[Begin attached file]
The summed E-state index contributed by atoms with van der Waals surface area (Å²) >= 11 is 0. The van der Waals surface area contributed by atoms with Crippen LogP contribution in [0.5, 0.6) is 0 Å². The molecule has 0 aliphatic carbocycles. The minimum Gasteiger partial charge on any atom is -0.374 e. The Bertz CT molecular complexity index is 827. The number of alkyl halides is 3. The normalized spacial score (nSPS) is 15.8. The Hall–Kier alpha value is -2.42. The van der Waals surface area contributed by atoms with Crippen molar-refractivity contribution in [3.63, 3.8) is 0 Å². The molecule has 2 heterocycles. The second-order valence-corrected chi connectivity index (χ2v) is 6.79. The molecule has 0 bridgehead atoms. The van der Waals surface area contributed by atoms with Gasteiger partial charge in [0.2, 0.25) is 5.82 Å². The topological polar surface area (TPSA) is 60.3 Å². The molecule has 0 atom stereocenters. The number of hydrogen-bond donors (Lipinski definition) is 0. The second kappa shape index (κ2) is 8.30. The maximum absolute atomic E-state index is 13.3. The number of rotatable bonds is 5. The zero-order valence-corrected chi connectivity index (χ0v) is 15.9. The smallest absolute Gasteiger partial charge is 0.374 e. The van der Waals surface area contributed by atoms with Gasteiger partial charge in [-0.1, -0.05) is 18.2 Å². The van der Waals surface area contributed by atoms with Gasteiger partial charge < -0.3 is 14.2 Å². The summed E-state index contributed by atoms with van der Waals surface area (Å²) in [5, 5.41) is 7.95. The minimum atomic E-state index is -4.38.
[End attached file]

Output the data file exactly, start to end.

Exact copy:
The summed E-state index contributed by atoms with van der Waals surface area (Å²) >= 11 is 0. The van der Waals surface area contributed by atoms with Crippen LogP contribution in [0.5, 0.6) is 0 Å². The molecule has 0 aliphatic carbocycles. The minimum Gasteiger partial charge on any atom is -0.374 e. The Bertz CT molecular complexity index is 827. The number of alkyl halides is 3. The normalized spacial score (nSPS) is 15.8. The Hall–Kier alpha value is -2.42. The van der Waals surface area contributed by atoms with Crippen molar-refractivity contribution in [3.63, 3.8) is 0 Å². The molecule has 2 heterocycles. The second-order valence-corrected chi connectivity index (χ2v) is 6.79. The molecule has 0 bridgehead atoms. The van der Waals surface area contributed by atoms with Gasteiger partial charge in [0.2, 0.25) is 5.82 Å². The topological polar surface area (TPSA) is 60.3 Å². The molecule has 0 atom stereocenters. The number of hydrogen-bond donors (Lipinski definition) is 0. The second kappa shape index (κ2) is 8.30. The maximum absolute atomic E-state index is 13.3. The number of rotatable bonds is 5. The zero-order valence-corrected chi connectivity index (χ0v) is 15.9. The smallest absolute Gasteiger partial charge is 0.374 e. The van der Waals surface area contributed by atoms with Gasteiger partial charge in [-0.1, -0.05) is 18.2 Å². The van der Waals surface area contributed by atoms with Gasteiger partial charge < -0.3 is 14.2 Å². The summed E-state index contributed by atoms with van der Waals surface area (Å²) in [5, 5.41) is 7.95. The minimum atomic E-state index is -4.38.